Social Drinking vs. Alcoholism: Understanding the Difference

What’s the difference between social drinking and alcoholism? Does having a drink or two too many on certain occasions mean that you have a drinking problem?

When it comes to substance dependence and abuse, things aren’t always clear-cut. There are nuances and a wide spectrum that can make it difficult to spot problematic behavior, but there are a few differences that can help you understand the levels of drinking better.

What Is “Social Drinking,” Really?

The social element is key to casual drinking. While it’s true that social drinkers drink alcohol to relieve stress and relax after a hard day at work, the people that surround them and the activities they do together (dancing, watching a movie, or simply hanging out) are often more enjoyable than the drink itself.

A social drinker doesn’t turn to alcohol every time they get stressed and they don’t let this habit interfere with their work, family, or other relationships.

While a lot of social drinkers will associate drinking with having fun at first, most of them will understand that the price they have to pay isn’t always worth it and that there are other ways to relax and unwind after a stressful week.

Problem Drinking as described by Rehab South Africa

People with an alcohol problem drink more than they should, can’t predict when they will stop, and can’t control their behavior while under the influence. Most alcoholics drink every day and their habits affect their work and family and social relationships.

Signs That You May Have a Drinking Problem

Here are some warning signs that it may be time to deal help:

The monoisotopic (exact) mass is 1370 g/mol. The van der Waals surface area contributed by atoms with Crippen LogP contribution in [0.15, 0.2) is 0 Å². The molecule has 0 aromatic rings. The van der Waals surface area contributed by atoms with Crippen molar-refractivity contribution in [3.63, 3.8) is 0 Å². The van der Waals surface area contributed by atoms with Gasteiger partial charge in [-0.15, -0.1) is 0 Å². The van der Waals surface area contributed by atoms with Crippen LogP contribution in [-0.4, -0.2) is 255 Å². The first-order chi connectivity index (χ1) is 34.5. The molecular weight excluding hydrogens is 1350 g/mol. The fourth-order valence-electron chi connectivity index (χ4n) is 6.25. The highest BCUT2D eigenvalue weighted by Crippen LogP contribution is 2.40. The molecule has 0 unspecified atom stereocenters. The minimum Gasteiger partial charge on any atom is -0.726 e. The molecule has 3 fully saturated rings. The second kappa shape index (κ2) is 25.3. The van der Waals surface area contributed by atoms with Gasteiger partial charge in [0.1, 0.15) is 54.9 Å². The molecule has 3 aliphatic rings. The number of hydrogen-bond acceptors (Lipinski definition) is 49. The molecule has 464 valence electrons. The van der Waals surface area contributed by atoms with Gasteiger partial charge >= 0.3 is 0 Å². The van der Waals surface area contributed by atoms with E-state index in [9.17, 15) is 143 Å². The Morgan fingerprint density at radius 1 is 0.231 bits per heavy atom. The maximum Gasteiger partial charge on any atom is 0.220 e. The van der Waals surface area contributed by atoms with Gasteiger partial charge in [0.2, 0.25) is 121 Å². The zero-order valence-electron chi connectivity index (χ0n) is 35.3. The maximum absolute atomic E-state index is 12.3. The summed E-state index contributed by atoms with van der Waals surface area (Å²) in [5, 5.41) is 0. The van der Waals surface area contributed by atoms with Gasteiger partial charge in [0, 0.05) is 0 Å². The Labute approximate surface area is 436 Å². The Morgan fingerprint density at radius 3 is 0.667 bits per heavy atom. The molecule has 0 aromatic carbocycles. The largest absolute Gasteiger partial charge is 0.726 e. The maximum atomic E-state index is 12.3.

• You’re Drinking Frequently

Not only that you are drinking almost daily, but you can’t control your desire to drink.

  • You’re Drinking Until You Are Drunk

Unlike social drinkers who drink to unwind and have a bit of fun, you keep drinking until inebriated.

  • Use Alcohol As a Coping Mechanism

There is a difference between having a drink after a hard day to relax and drinking to cope with anxiety, depression, and other mental health issues.

  • Your Drinking Problem Is Affecting Your Life

You are having troubles at work because of missed deadlines; your relationships are suffering too because you are lying to your loved ones to hide your addiction; you are also getting into financial problems because of your addiction.

What You Can Do

The first thing you need to understand is that alcoholism is a disease and like any other disease you will need socialized help to get cured. Alcoholism isn’t a failure or lack of willpower – it’s a disease.

Once you understand this, you can get the help you need. Your healthcare provider can help you find a rehab center that is the right fit for your addiction. There, you will get the proper treatment for your disease and learn some effective coping mechanisms that will help you stay away from alcohol. will assist you from start to finish.